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Madam Chair and Members of the Special Committee
The people of Tokelau send their well wishes to the Special Committee.
Tulou te lagi ma te Atua tafito
(Respect to the Heaven and the Almighty Creator)
Kae talia ko i Hifonakiga ki kai alagi
(We ask for your blessings to the many resources of the atmosphere)
Talia ko i Hifonakiga ki te kua vao, kelekele ma na lakau
(We ask for your blessings to the land, forest, trees and all our surroundings)
Talia ko i Hifonakiga ki te uluulu, namo ma te moana
(We ask for your blessings to the reefs, lagoons and oceans)
Ni Tai! Ni Tai! Ni Tai!
(May these blessings come abundantly!)
Tulou! Tulou! Tulou lava!
(My respect and greetings to all)
Warm Tokelau greetings to you all!
Firstly Madam Chair, let me take this opportunity as the Ulu o Tokelau and on behalf of the people of Tokelau to congratulate you on your appointment to the role of the Chair of this Special Committee. Tokelau wishes you well during your term as Chair of this important Committee.
It is a privilege for me to be present today and make a Statement on behalf of the people of Tokelau. I would like to acknowledge those that have made this trip a success for me and especially to the Government of New Zealand Permanent Mission to the UN for their support. The Office of the Administrator has been a source of support for the successful cooperation between the Government of New Zealand and the people of Tokelau. Therefore, I would also like to take this opportunity to acknowledge the presence of the Administrator of Tokelau – Mr. David Payton and thank him for his work.
As you are aware Madam Chair, Tokelau had made a decision to have a Referendum in November this year. Tokelau’s Referendum Commission, which is a statutory body responsible for the conduct of the Referendum, met earlier this month and decided that the Referendum should be held in October. This change in date arose from the Commission’s concern about the risk of holding the Referendum during cyclone season. The Referendum dates are 20-24 October 2007.
The voting will close on 24 October in Atafu where the votes will be counted and the result will be declared within 24 hours.
The General Fono has decided that the question for the 2007 Referendum will be the same as that of the 2006 Referendum. The Referendum proposal is “That Tokelau become self-governing in free association with New Zealand on the basis of the Constitution and the Treaty”. The General Fono also decided that Tokelau will be declared to have self determined only if more than a 2/3 majority of the valid votes support the proposal.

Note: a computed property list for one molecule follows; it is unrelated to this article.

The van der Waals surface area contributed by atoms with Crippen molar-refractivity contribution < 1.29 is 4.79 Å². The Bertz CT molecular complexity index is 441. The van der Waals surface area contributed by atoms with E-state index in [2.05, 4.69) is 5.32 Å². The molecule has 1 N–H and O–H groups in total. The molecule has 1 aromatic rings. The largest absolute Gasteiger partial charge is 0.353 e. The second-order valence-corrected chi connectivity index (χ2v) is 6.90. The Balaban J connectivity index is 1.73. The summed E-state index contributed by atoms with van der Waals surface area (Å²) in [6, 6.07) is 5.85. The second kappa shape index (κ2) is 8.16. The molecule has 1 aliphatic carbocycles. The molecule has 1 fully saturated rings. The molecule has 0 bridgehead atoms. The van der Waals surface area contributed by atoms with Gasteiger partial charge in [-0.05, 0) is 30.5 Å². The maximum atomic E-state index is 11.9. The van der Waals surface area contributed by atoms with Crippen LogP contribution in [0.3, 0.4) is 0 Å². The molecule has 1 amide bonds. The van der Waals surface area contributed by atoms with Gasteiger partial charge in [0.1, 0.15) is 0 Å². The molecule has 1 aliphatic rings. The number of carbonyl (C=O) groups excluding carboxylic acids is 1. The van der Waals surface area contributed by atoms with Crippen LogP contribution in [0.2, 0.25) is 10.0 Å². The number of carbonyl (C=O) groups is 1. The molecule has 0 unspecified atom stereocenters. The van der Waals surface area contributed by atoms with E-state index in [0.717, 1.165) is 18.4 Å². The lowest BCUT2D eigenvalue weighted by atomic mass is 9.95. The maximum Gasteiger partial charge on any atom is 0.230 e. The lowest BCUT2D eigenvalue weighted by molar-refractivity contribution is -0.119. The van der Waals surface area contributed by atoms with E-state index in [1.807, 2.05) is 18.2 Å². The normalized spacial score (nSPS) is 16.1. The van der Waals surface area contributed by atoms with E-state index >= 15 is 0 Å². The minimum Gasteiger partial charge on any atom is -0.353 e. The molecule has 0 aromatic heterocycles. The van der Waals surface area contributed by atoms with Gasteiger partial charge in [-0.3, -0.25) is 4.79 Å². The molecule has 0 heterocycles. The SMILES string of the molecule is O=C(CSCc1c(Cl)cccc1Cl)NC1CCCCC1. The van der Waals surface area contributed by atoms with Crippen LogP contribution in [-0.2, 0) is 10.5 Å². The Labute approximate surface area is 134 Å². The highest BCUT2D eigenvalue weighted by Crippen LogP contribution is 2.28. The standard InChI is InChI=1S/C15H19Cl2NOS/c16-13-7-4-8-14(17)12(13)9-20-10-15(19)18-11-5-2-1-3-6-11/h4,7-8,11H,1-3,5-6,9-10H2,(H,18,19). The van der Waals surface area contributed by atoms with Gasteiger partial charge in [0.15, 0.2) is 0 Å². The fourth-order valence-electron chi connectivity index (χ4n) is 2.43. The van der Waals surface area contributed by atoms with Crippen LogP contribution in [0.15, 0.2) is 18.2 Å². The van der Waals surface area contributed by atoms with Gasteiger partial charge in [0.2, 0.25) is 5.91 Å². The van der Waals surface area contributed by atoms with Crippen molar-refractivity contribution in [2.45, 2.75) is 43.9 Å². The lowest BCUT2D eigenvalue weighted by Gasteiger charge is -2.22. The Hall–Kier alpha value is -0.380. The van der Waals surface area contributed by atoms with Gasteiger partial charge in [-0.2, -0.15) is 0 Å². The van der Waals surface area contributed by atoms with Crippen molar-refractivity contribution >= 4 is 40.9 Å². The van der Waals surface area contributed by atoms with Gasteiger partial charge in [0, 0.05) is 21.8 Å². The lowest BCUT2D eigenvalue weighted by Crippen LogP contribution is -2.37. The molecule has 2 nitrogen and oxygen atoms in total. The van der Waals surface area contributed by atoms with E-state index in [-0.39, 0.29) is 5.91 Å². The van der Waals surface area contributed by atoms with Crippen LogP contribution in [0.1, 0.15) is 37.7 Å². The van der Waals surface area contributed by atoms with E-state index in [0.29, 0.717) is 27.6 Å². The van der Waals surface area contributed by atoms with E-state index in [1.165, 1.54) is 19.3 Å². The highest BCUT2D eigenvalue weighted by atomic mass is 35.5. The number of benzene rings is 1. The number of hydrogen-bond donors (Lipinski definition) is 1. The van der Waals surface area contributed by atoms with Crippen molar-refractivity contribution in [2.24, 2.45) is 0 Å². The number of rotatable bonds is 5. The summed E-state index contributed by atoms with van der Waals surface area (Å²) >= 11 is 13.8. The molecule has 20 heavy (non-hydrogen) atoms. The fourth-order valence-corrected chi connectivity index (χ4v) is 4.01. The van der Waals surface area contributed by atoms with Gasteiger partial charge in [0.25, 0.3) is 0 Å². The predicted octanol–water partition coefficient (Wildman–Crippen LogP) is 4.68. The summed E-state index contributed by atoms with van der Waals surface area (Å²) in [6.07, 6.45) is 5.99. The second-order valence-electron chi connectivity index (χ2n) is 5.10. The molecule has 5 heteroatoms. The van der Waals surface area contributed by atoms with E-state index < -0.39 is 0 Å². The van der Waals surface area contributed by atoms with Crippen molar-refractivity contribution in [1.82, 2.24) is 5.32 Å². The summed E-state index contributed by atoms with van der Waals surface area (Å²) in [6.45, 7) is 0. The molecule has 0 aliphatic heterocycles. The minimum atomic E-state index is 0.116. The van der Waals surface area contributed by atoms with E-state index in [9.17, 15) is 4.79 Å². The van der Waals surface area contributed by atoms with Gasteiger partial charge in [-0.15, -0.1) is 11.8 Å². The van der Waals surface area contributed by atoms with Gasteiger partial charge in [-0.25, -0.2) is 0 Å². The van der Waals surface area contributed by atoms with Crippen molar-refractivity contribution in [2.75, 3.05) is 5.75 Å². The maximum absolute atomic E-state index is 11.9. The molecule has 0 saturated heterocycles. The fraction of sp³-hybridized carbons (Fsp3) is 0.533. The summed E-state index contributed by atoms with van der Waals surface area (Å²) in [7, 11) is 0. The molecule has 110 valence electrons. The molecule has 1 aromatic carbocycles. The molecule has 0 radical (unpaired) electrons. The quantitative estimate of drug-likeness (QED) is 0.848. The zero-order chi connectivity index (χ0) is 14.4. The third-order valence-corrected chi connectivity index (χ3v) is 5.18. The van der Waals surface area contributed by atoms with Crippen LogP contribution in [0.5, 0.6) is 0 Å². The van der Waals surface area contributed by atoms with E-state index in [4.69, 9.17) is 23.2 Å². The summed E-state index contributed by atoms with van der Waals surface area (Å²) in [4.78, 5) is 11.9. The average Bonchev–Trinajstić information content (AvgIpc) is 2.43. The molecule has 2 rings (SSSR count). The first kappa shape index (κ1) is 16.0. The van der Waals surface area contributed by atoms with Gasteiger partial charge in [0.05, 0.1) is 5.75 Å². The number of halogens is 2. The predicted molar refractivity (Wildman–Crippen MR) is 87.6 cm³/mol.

The package that will be put to vote in October is the same as the package for the 2006 Referendum. It involves the draft Constitution of Tokelau as endorsed in principle by the General Fono in May 2005 and the Treaty of Free Association between New Zealand and Tokelau which was approved by the New Zealand’s Cabinet on 21 November 2005. The principles of the Draft Treaty were discussed and approved by the General Fono in 2005.
Madam Chair, I am able to convey through this statement the decision of the Referendum Commission to invite 2 representatives of this Committee to observe the October 2007 Referendum on Tokelau’s self determination. Tokelau looks forward to hosting the observers.
This year the Council of the Ongoing Government has consulted and informed widely about the Referendum. The Council is of the view that for the Referendum to be truly successful it was important to get the support and blessings of both the Tokelau communities in Tokelau and Tokelau communities abroad. In January, February and March of this year the Council consulted with the villages in Tokelau and Tokelau communities in Hawaii, American Samoa, Samoa, Australia and New Zealand.
In the villages of Tokelau, Referendum Committees have been established to provide a free flow of information to the people of Tokelau. These committees have been supported by a Consultation Team travelling to the villages and holding 2-3 weeks consultations in each village. It is planned for the Council to follow-up these visits with further consultation in the villages in September.
The continuing close cooperation between Tokelau and New Zealand is vital in our path towards decolonisation. This relationship of trust was not built overnight. It is a result of good faith and patience from earlier leaders of both countries to ensure the commitment to the development of Tokelau’s capacity for self-government through the strengthening of its economic, political and social wellbeing. In 2003 a Joint Statement of the Principles of Partnership between Tokelau and New Zealand was signed. The partnership agreement was visionary in its expectation to create a framework within which both parties maximise the benefits of the relationship. The partnership provides a firm foundation for ongoing and constructive dialogue between the partners.